Current Reviews


Supernatural Law: A Vampire in Hollywood

Posted: Saturday, September 2, 2006
By: Ray Tate

Writer/Artist: Batton Lash, Trevor Nielson & Melissa Uran (art assists)

Publisher: Exhibit A

Batton Lash currently is in mid-lycanthrope howl for Supernatural Law. So it makes sense that he would publish a special one-shot sequel to a story previously seen in his title. The alternative would be to either wait or disrupt the flow of the current shaggy dog.

Despite this one-shot being self-contained, it still advances the characterization and current nature of the firm, within the continuity framework of the regular series. New readers however need not fear being left in the dark.

Christopher Leach is a descendent of your typical Hollywood type vampire. He however is not of the type. He cannot undergo metamorphosis. He doesn't drink blood, and he hasn't any problems with sunburn. Vampiric overbite and a few quirks in behavior, such as sleeping upside down, are the only traits he inherited. That still doesn't dissuade Hollywood from wanting to tell his story. Naturally if you're going to sell your story to the movie machine, you'll want your lawyers by your side. Enter Alanna Wolff & Jeff Byrd.

Batton Lash surprises by not making the story about Leach attempting to gain some coin from his troubles, or the legal ins and outs of the Hollywood deal. Instead, he throws a murder--something I don't think ever has been dealt with in Supernatural Law--into the works.

When a wheeler-and-dealer last seen in the thin-blooded vampire's company is found exsanguinated in addition to having puncture marks in the throat, the police naturally suspect Christopher Leach. A slow O.J. chase ensues until finally they corner the hapless Leach. This time, the LAPD are armed with garlic and stakes. Somewhere Carl Kolchak is nursing a whiskey, staring at the television and muttering "Oh, sure. Where were you when I needed you?"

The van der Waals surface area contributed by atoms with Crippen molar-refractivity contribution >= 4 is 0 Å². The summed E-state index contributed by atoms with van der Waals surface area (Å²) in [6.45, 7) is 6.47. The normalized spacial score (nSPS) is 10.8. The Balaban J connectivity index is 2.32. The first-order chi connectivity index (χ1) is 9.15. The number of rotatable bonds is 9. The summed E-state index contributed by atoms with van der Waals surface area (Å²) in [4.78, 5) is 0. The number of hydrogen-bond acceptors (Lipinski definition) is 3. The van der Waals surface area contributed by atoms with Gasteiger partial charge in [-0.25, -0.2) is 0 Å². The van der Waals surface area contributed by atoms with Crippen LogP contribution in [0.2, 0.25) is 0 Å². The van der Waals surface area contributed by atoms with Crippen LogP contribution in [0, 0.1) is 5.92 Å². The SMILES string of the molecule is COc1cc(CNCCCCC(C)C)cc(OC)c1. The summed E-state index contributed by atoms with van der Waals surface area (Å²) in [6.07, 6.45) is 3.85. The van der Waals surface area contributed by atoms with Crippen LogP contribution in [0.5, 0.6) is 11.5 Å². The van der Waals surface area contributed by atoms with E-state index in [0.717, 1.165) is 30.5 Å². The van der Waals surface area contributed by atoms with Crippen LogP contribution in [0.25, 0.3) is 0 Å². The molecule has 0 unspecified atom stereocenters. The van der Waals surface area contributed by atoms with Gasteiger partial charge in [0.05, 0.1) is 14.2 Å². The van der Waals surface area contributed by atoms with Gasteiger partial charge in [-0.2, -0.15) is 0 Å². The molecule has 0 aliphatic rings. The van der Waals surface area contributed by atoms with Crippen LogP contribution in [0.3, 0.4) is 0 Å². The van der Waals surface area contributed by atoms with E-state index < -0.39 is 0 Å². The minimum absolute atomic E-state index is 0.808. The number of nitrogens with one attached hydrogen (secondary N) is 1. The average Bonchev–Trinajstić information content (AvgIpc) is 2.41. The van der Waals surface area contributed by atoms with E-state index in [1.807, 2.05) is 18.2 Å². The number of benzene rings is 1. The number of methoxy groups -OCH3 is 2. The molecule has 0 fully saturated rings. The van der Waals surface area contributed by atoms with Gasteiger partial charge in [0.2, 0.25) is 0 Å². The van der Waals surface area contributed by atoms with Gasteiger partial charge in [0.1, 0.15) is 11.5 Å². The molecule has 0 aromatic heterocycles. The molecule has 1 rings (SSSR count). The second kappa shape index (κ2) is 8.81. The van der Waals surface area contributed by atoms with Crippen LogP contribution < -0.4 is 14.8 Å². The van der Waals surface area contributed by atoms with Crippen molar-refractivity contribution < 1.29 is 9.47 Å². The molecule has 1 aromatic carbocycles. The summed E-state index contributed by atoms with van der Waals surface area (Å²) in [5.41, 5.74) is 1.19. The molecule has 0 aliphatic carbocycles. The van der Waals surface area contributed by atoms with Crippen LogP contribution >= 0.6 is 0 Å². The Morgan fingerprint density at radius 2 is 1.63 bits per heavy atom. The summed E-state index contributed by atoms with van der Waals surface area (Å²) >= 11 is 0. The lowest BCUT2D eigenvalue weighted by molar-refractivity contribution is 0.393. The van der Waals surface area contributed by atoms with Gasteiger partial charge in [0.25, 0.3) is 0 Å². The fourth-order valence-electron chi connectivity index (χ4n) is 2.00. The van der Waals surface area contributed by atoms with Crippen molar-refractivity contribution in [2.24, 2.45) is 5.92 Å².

Lash interestingly enough has very subtly created a unique world, still mostly reflecting our own, that recognizes the changes in the continual monster invasion of culture. A vampire hunter isn't needed here because everybody in Wolff's & Byrd's universe, largely due to Wolff's & Byrd's highly publicized cases knows how to stop a monster, especially vampires.

Leach of course has nothing to do with the crime, and the culprit nicely fits with the plot and provides the comedy of the conclusion. The epilogue ends sweetly, and that's difficult to do when one has a homicide adding drama to a book that usually functions on misunderstandings and misdemeanors.

In between the main plot, character bits such as Mavis introducing a new intern to the firm and how others think of Wolff & Byrd spice up the story as well as open new doors for Lash to explore. Wolff & Byrd share there usual easy camaraderie, and it's exemplified in a dinner scene that's full of wit and charm.

The sharp black and white artwork never proves to be bloodless, and Lash stretches his artistic muscles a bit by keeping Wolff & Byrd out of the courtroom and providing amusing melodramatic gestures for certain characters. The book concludes with a fair abundance of pin-ups, some telling a story with just one scene.

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